Bracing for the pandemics of the future


An interdisciplinary team of graduate students and researchers at the University of Waterloo is developing an AI-powered monitoring system to prepare for future pandemics.

GoodLabs Studio, a business with close links to UW, is harnessing the power of machine learning and artificial intelligence (AI) to provide real-time, data-driven insights to healthcare authorities for decision-making in the case of a future pandemic. They are creating a system that can detect increases in atypical symptoms as they believe this is a key step in pandemic prevention. 

The Department of National Defence (DND) of Canada solicited submissions for inventions that would improve the response to future pandemics in early 2021. Co-founded by University of Waterloo alumni Thomas Lo, GoodLabs leaped at the chance and has now obtained two DND grants to build the Syndrome Anomaly Detection System (SADS).

SADS uses comprehensive disease monitoring to discover trends of abnormal disease across areas and alert healthcare decision-makers and policymakers. The SADS app anonymously records symptoms stated during the patient-doctor discussions. The data is then collected and processed using deep language machine learning in order to discover increases in unusual symptoms in the community and assess the danger of spread.

The team used natural language processing (NLP) AI technology within the app to ensure privacy. Only the necessary facts — symptoms, age, gender and location — are gathered and aggregated, and the patient’s personal information is secured.

“We fundamentally believe there is an unbounded opportunity for positive impact,” said Lo. “We aim to deploy the Syndrome Anomaly Detection System in hospital triages, clinics, telehealth and eHealth forums — a system that can provide authorized government and health entities early warning of the next pandemic and its spread pattern.” 

Machine learning analytics are used in the SADS backend platform to code symptoms according to the International Classification of Diseases (ICD-10) and score how unusual they are. SADS creates a statistical depiction of how a new illness could spread in an area by recording atypical symptoms over time. The technology creates an alert with critical information about a possible epidemic and sends it to health and government officials in real-time.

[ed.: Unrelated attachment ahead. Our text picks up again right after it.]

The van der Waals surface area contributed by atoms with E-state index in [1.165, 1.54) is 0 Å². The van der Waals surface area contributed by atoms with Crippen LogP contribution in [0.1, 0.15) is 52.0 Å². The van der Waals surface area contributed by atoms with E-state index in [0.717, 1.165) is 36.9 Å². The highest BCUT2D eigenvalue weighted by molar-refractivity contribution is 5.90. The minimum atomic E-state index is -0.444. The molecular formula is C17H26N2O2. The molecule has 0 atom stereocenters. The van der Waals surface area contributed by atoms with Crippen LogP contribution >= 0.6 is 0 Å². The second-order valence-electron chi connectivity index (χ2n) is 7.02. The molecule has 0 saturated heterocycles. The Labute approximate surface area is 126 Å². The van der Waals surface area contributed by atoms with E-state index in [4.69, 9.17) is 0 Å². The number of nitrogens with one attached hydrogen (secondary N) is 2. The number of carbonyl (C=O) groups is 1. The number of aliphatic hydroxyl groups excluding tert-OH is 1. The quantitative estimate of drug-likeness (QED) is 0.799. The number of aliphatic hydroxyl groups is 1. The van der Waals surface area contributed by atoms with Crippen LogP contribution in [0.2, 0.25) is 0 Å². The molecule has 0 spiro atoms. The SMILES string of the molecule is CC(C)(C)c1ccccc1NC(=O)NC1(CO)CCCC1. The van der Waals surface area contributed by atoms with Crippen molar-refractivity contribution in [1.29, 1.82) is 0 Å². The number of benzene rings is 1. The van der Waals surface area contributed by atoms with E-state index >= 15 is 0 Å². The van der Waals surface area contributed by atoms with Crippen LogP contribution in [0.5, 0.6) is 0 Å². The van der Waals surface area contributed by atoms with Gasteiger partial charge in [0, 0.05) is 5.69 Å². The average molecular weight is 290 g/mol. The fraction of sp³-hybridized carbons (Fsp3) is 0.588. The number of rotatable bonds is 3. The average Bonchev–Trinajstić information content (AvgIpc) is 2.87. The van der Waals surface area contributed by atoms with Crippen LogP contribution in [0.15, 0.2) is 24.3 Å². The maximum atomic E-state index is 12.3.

“We’ve learned from COVID-19 just how fast-moving pandemics are and therefore how valuable reliable data in real-time is for understanding risk,” said Dr. Jean-Paul Lam, special advisor and team lead for AI pandemic discovery on the project from the Department of Economics.

In a simulation of a COVID-19 epidemic in 2020 in multiple Canadian cities, the researchers discovered that Toronto had a detectable outbreak a week before the city proclaimed a lockdown. If SADS had been available, the simulation shows that a more proactive approach would have been taken at the time.

SADS might be used locally, nationally and worldwide, with the ability to aggregate health data gathered all over the world – at least, that is the goal.

Medical practitioners, AI researchers, software developers and an economist make up the interdisciplinary SADS project team. Lam has previously worked with Lo on a blockchain and cryptocurrency project and is a specialist in econometrics and machine learning in the banking sector. “Economists have a tendency to get engaged in topics they shouldn’t,” he joked.

Lam’s AI group has affiliations with the Faculties of Mathematics, Science and Arts at the University of Waterloo. Lo and Riyaz Somani, his GoodLabs co-founder, are proud Waterloo graduates who frequently work with UW. 

“Thomas is a very natural leader. He brings this passion, not only for what he does but [also] to bring together people from very different disciplines and make them work well together while keeping an eye on the ball,” Lam said about Lo. 

“It’s a super interesting project to work on,” he said. “It was really about ‘How can we help?’ I think that was great motivation for us. Once it’s deployed, we believe the SADS technology will make a difference.”

Source: Preparing for the next pandemic | Waterloo News